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Clio High School implements changes to final exam policies to ease burden, stress on students

The COVID-19 Pandemic is making some school districts rethink how students are graded and how...
The COVID-19 Pandemic is making some school districts rethink how students are graded and how final exams are conducted. Many districts across the state have changed some of their policies, in hopes of easing the burden on students.(WJRT)
Published: Jan. 14, 2021 at 6:15 PM EST
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CLIO, Mich. (WJRT) - The COVID-19 Pandemic is making some school districts rethink how students are graded and how final exams are conducted.

Many districts across the state have changed some of their policies, in hopes of easing the burden on students.

One of those districts implementing some changes for this semester is Clio Area Schools, where students are putting their brains to work this week with final exams.

What’s normally a pretty stressful time for students isn’t quite exactly the case this semester.

“With the stress of online learning and switching back and forth, I think giving us the option of opting out of the exams or taking them are for our benefit and really good for us,” said senior Sarah Falardeau.

Clio High School administrators decided to relax some of their policies when it comes to final exams for this semester which ends Friday, January 15.

They are as follows:

1. Their attendance policy will not be enforced.

2. Final exams are optional for those students passing their classes this semester.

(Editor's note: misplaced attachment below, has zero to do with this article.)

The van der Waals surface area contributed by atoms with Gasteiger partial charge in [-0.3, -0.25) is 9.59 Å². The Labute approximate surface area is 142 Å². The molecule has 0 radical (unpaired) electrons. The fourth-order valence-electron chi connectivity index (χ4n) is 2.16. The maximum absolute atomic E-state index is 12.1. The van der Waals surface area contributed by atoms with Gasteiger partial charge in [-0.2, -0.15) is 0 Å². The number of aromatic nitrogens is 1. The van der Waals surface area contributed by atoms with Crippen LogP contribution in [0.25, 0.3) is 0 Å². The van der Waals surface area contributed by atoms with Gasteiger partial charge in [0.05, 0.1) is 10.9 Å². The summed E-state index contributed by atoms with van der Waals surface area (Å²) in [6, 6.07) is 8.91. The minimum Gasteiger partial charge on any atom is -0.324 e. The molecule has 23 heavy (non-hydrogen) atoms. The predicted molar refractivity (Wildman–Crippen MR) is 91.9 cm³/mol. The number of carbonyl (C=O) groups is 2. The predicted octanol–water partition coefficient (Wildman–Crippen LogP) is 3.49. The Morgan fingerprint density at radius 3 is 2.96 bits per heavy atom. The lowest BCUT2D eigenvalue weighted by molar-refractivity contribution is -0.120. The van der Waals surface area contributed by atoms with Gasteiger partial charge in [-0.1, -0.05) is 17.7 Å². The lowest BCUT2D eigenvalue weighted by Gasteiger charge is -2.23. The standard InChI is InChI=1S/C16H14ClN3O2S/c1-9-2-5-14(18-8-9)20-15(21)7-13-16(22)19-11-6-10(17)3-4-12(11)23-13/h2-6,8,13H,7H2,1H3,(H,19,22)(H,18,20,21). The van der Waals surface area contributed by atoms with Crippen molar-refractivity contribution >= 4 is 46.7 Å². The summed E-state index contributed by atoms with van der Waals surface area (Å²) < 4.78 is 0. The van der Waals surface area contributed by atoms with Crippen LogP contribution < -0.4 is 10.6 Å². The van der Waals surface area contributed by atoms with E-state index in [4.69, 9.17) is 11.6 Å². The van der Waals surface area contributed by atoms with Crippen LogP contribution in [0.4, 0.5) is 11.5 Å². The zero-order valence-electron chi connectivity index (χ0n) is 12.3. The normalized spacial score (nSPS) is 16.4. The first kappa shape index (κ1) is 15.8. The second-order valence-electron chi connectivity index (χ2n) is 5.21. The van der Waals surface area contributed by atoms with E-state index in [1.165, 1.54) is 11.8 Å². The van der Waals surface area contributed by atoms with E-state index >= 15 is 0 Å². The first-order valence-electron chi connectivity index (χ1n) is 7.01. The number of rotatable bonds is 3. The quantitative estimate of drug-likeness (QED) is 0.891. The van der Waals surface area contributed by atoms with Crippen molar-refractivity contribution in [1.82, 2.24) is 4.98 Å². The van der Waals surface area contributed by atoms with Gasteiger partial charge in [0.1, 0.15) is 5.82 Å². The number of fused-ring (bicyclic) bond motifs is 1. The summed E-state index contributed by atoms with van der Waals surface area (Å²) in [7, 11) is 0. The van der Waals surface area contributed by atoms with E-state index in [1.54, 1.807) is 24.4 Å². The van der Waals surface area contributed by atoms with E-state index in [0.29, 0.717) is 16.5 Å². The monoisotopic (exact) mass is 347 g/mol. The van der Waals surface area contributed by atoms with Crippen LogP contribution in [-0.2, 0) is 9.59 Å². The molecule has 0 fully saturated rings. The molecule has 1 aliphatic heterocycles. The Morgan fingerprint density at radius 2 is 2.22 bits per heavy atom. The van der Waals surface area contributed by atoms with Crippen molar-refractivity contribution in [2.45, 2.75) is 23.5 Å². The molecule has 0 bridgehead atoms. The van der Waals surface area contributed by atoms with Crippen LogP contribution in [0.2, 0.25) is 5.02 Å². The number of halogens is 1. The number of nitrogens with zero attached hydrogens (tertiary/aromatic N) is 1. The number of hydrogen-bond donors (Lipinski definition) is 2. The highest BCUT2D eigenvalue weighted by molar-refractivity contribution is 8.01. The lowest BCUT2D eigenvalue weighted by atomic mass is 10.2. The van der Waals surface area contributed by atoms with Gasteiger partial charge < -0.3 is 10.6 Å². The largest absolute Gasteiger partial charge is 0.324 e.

3. If a student wants to take a final exam, the exam will not lower the students grade

4. If a student is failing the course and passes the exam with a 60 percent or better, the student will pass the class with a D-.

“So you have that pressure off of them, it’s like I’m failing, I don’t know anything; well actually, you do know quite a bit and lets build upon that,” said Clio High School math teacher Sasha Wakefield.

It’s important to remember while some students may be excelling in one or more classes, it may not be all of them, which puts students in control of their education.

“They can look at all their classes and say well, I really want to give all my focus to my second hour, and I know I met the requirements to opt out on these other hours, so then they are able to study and put a lot of effort into one class,” Wakefield said.

These are small academic changes, with the hopes of a big impact on report cards.

“The staff, the administration has really given us a positive way to look at things through what can be a negative lens,” Falardeau said.

Administrators said it’s too early to tell if there will be any exam changes for the upcoming semester.

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